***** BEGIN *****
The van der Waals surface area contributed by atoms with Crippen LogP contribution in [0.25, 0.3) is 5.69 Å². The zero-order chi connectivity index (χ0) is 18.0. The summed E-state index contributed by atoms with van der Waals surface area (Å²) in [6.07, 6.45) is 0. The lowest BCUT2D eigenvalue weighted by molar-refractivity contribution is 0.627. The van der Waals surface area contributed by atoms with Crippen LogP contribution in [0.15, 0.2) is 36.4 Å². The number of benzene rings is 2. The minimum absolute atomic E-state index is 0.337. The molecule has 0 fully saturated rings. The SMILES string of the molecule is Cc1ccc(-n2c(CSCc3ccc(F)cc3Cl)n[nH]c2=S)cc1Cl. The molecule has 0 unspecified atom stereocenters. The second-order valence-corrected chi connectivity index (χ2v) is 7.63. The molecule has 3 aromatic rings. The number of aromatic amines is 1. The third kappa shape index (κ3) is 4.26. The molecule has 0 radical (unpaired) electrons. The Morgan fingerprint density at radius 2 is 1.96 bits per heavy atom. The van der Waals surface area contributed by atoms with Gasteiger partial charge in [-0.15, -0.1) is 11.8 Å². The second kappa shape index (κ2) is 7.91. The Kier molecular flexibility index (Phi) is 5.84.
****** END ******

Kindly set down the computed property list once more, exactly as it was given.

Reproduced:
The van der Waals surface area contributed by atoms with Crippen LogP contribution in [0.25, 0.3) is 5.69 Å². The zero-order chi connectivity index (χ0) is 18.0. The summed E-state index contributed by atoms with van der Waals surface area (Å²) in [6.07, 6.45) is 0. The lowest BCUT2D eigenvalue weighted by molar-refractivity contribution is 0.627. The van der Waals surface area contributed by atoms with Crippen LogP contribution in [0.15, 0.2) is 36.4 Å². The number of benzene rings is 2. The minimum absolute atomic E-state index is 0.337. The molecule has 0 fully saturated rings. The SMILES string of the molecule is Cc1ccc(-n2c(CSCc3ccc(F)cc3Cl)n[nH]c2=S)cc1Cl. The molecule has 0 unspecified atom stereocenters. The second-order valence-corrected chi connectivity index (χ2v) is 7.63. The molecule has 3 aromatic rings. The number of aromatic amines is 1. The third kappa shape index (κ3) is 4.26. The molecule has 0 radical (unpaired) electrons. The Morgan fingerprint density at radius 2 is 1.96 bits per heavy atom. The van der Waals surface area contributed by atoms with Gasteiger partial charge in [-0.15, -0.1) is 11.8 Å². The second kappa shape index (κ2) is 7.91. The Kier molecular flexibility index (Phi) is 5.84.